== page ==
Working with local park councils, Sullivan also organizes an annual Clean and Green day — an event often sponsored by aldermen in other wards.
She helped found the Bridgeport Alliance, a grassroots social justice group, and when three local schools were listed by CPS for possible closing in 2013, she spearheaded successful efforts to save them. This year the alliance also supported teachers and students protesting excessive standardized testing, and Sullivan was among neighborhood activists who successfully opposed a charter school proposal which they maintained would drain students and resources from neighborhood schools. She backs an elected school board.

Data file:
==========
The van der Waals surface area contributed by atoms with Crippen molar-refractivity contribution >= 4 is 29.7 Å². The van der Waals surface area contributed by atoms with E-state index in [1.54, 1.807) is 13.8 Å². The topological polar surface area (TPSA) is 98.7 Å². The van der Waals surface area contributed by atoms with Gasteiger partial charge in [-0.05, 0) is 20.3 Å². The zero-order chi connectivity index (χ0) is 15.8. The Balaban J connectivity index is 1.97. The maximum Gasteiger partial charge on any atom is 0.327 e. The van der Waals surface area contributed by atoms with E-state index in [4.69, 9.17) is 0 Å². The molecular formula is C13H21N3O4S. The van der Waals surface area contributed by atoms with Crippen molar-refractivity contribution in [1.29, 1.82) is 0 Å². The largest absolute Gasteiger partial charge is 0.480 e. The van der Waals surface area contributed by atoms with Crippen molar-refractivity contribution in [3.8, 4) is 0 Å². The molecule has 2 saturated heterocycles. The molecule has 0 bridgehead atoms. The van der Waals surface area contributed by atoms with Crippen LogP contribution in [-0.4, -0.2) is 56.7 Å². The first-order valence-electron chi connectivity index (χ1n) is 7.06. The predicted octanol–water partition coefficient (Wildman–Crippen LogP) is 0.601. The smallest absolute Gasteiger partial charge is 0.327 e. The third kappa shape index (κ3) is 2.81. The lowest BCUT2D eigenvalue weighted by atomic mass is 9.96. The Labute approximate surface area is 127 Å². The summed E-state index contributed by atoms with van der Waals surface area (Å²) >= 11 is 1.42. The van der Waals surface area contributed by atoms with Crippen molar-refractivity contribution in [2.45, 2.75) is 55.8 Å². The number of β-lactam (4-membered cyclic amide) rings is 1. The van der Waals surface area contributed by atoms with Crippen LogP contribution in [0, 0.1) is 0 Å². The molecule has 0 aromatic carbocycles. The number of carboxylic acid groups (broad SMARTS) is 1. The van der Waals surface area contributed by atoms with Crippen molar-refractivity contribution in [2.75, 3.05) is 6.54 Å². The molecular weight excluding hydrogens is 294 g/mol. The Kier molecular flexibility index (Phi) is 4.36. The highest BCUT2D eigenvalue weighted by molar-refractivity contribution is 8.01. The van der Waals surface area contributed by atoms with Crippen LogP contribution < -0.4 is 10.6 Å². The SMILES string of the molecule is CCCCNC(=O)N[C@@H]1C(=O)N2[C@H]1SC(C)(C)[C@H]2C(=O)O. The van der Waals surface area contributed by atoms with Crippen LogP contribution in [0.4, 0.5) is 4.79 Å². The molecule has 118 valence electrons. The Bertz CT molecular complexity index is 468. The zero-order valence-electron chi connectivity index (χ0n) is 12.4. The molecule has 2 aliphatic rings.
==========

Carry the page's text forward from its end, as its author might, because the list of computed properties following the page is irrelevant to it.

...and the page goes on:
Sullivan also organized one of the first TIF Illumination sessions with Civic Lab. At the time the 11th Ward had 10 TIFs accounting for 57 percent of its land area, with $57 million sitting in their accounts. She has called for far greater transparency and public participation in TIF decisions. She points out that there’s lots more money in the 35th and Halsted TIF district to restore the Ramova and revive the business strip. “Halsted Street is definitely blighted,” she said.
As Laura Washington points out, for all his high-level political connections, Thompson is no shoo-in. Bridgeport has become much more ethnically diverse, and the 11th Ward now stretches down Halsted to take in the Pilsen arts district, Maxwell Street and University Village.
A third candidate in the race is John Kozlar, a law student known for his work with the Canaryville Little League. He ran four years ago and won 22 percent of the vote without campaigning heavily; his platform is yet to be fleshed out.
If this develops into a contest between old and new politics, and if Sullivan can articulate people’s frustrations with the status quo, she has a shot at making history by beating the Daley machine on its home turf.